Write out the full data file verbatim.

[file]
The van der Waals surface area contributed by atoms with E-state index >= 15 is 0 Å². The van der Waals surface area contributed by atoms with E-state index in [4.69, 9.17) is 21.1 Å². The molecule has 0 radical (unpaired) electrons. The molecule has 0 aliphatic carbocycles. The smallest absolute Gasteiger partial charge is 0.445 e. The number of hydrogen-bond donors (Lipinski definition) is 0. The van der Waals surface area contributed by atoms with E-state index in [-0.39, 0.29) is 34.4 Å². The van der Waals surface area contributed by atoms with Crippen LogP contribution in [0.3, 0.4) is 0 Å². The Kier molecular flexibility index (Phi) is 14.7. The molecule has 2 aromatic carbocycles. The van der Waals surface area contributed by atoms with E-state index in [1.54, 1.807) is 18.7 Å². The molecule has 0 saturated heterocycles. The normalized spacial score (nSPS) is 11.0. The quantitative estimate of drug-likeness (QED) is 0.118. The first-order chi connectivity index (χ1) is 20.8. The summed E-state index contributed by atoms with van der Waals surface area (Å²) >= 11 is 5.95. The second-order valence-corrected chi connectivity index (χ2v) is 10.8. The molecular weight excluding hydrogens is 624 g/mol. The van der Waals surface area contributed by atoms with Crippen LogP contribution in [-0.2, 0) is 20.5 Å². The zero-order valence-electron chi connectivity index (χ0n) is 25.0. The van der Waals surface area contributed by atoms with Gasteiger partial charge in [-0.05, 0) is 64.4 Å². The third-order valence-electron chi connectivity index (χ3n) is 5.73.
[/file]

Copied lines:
The van der Waals surface area contributed by atoms with E-state index >= 15 is 0 Å². The van der Waals surface area contributed by atoms with E-state index in [4.69, 9.17) is 21.1 Å². The molecule has 0 radical (unpaired) electrons. The molecule has 0 aliphatic carbocycles. The smallest absolute Gasteiger partial charge is 0.445 e. The number of hydrogen-bond donors (Lipinski definition) is 0. The van der Waals surface area contributed by atoms with E-state index in [-0.39, 0.29) is 34.4 Å². The van der Waals surface area contributed by atoms with Crippen LogP contribution in [0.3, 0.4) is 0 Å². The Kier molecular flexibility index (Phi) is 14.7. The molecule has 2 aromatic carbocycles. The van der Waals surface area contributed by atoms with E-state index in [1.54, 1.807) is 18.7 Å². The molecule has 0 saturated heterocycles. The normalized spacial score (nSPS) is 11.0. The quantitative estimate of drug-likeness (QED) is 0.118. The first-order chi connectivity index (χ1) is 20.8. The summed E-state index contributed by atoms with van der Waals surface area (Å²) >= 11 is 5.95. The second-order valence-corrected chi connectivity index (χ2v) is 10.8. The molecular weight excluding hydrogens is 624 g/mol. The van der Waals surface area contributed by atoms with Crippen LogP contribution in [-0.2, 0) is 20.5 Å². The zero-order valence-electron chi connectivity index (χ0n) is 25.0. The van der Waals surface area contributed by atoms with Gasteiger partial charge in [-0.05, 0) is 64.4 Å². The third-order valence-electron chi connectivity index (χ3n) is 5.73.